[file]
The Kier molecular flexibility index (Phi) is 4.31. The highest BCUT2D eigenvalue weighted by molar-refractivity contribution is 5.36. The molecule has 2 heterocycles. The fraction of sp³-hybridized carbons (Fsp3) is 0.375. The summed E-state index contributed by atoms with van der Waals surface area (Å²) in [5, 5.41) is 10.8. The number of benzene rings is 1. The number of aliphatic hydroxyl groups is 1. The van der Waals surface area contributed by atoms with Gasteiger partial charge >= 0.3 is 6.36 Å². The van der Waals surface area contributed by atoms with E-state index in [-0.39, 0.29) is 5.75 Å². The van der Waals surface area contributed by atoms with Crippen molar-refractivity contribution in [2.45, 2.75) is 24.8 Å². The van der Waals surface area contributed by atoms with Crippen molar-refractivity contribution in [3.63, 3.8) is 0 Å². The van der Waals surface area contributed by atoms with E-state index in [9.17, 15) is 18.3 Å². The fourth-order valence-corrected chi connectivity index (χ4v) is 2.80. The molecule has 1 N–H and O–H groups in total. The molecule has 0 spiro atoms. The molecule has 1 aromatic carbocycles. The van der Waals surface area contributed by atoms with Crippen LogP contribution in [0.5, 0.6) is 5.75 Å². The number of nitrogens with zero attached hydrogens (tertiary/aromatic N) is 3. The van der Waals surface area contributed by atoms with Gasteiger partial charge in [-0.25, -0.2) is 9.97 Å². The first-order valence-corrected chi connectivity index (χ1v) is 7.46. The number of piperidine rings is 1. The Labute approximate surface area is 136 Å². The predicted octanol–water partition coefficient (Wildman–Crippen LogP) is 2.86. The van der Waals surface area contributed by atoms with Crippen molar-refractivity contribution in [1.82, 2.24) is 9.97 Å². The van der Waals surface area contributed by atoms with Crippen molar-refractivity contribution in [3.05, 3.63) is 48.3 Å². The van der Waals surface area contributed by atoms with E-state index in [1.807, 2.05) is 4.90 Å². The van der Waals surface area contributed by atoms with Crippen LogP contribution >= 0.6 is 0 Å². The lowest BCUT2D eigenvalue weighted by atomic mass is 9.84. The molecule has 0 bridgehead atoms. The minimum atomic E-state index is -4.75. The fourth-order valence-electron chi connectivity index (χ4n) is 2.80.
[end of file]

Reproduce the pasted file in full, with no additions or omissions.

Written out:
The Kier molecular flexibility index (Phi) is 4.31. The highest BCUT2D eigenvalue weighted by molar-refractivity contribution is 5.36. The molecule has 2 heterocycles. The fraction of sp³-hybridized carbons (Fsp3) is 0.375. The summed E-state index contributed by atoms with van der Waals surface area (Å²) in [5, 5.41) is 10.8. The number of benzene rings is 1. The number of aliphatic hydroxyl groups is 1. The van der Waals surface area contributed by atoms with Gasteiger partial charge >= 0.3 is 6.36 Å². The van der Waals surface area contributed by atoms with E-state index in [-0.39, 0.29) is 5.75 Å². The van der Waals surface area contributed by atoms with Crippen molar-refractivity contribution in [2.45, 2.75) is 24.8 Å². The van der Waals surface area contributed by atoms with Crippen molar-refractivity contribution in [3.63, 3.8) is 0 Å². The van der Waals surface area contributed by atoms with E-state index in [9.17, 15) is 18.3 Å². The fourth-order valence-corrected chi connectivity index (χ4v) is 2.80. The molecule has 1 N–H and O–H groups in total. The molecule has 0 spiro atoms. The molecule has 1 aromatic carbocycles. The van der Waals surface area contributed by atoms with Crippen LogP contribution in [0.5, 0.6) is 5.75 Å². The number of nitrogens with zero attached hydrogens (tertiary/aromatic N) is 3. The van der Waals surface area contributed by atoms with Gasteiger partial charge in [-0.25, -0.2) is 9.97 Å². The first-order valence-corrected chi connectivity index (χ1v) is 7.46. The number of piperidine rings is 1. The Labute approximate surface area is 136 Å². The predicted octanol–water partition coefficient (Wildman–Crippen LogP) is 2.86. The van der Waals surface area contributed by atoms with Crippen molar-refractivity contribution in [1.82, 2.24) is 9.97 Å². The van der Waals surface area contributed by atoms with Crippen molar-refractivity contribution in [3.05, 3.63) is 48.3 Å². The van der Waals surface area contributed by atoms with E-state index in [1.807, 2.05) is 4.90 Å². The van der Waals surface area contributed by atoms with Crippen LogP contribution >= 0.6 is 0 Å². The lowest BCUT2D eigenvalue weighted by atomic mass is 9.84. The molecule has 0 bridgehead atoms. The minimum atomic E-state index is -4.75. The fourth-order valence-electron chi connectivity index (χ4n) is 2.80.